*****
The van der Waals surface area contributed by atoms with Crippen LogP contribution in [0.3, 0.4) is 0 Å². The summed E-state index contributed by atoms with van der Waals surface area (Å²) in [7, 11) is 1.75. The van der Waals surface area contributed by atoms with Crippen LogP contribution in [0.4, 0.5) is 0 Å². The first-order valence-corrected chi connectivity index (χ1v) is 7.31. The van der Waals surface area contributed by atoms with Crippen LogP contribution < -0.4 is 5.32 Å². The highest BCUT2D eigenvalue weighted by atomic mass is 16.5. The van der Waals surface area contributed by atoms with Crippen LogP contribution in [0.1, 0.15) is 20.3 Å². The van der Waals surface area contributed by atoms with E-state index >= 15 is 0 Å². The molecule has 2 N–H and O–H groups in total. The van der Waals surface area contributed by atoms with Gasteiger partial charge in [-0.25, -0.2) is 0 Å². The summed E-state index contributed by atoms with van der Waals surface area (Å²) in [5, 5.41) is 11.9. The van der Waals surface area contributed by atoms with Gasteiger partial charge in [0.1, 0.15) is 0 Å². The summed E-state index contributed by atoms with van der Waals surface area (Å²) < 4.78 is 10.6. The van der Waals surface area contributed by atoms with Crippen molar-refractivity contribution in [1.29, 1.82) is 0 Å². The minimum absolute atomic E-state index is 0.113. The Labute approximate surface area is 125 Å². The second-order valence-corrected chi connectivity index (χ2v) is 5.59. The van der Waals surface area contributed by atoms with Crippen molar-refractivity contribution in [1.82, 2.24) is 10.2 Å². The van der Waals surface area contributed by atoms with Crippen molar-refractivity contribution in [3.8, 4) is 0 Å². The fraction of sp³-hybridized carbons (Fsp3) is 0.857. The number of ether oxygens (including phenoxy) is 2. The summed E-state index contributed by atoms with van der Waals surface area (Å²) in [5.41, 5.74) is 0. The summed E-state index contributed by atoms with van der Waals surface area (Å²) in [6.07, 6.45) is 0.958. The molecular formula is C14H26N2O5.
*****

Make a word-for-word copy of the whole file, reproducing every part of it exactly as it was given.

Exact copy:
The van der Waals surface area contributed by atoms with Crippen LogP contribution in [0.3, 0.4) is 0 Å². The summed E-state index contributed by atoms with van der Waals surface area (Å²) in [7, 11) is 1.75. The van der Waals surface area contributed by atoms with Crippen LogP contribution in [0.4, 0.5) is 0 Å². The first-order valence-corrected chi connectivity index (χ1v) is 7.31. The van der Waals surface area contributed by atoms with Crippen LogP contribution < -0.4 is 5.32 Å². The highest BCUT2D eigenvalue weighted by atomic mass is 16.5. The van der Waals surface area contributed by atoms with Crippen LogP contribution in [0.1, 0.15) is 20.3 Å². The van der Waals surface area contributed by atoms with E-state index >= 15 is 0 Å². The molecule has 2 N–H and O–H groups in total. The van der Waals surface area contributed by atoms with Gasteiger partial charge in [-0.25, -0.2) is 0 Å². The summed E-state index contributed by atoms with van der Waals surface area (Å²) in [5, 5.41) is 11.9. The van der Waals surface area contributed by atoms with Gasteiger partial charge in [0.1, 0.15) is 0 Å². The summed E-state index contributed by atoms with van der Waals surface area (Å²) < 4.78 is 10.6. The van der Waals surface area contributed by atoms with Crippen molar-refractivity contribution in [1.29, 1.82) is 0 Å². The minimum absolute atomic E-state index is 0.113. The Labute approximate surface area is 125 Å². The second-order valence-corrected chi connectivity index (χ2v) is 5.59. The van der Waals surface area contributed by atoms with Crippen molar-refractivity contribution in [1.82, 2.24) is 10.2 Å². The van der Waals surface area contributed by atoms with Crippen molar-refractivity contribution in [3.8, 4) is 0 Å². The fraction of sp³-hybridized carbons (Fsp3) is 0.857. The number of ether oxygens (including phenoxy) is 2. The summed E-state index contributed by atoms with van der Waals surface area (Å²) in [5.41, 5.74) is 0. The summed E-state index contributed by atoms with van der Waals surface area (Å²) in [6.07, 6.45) is 0.958. The molecular formula is C14H26N2O5.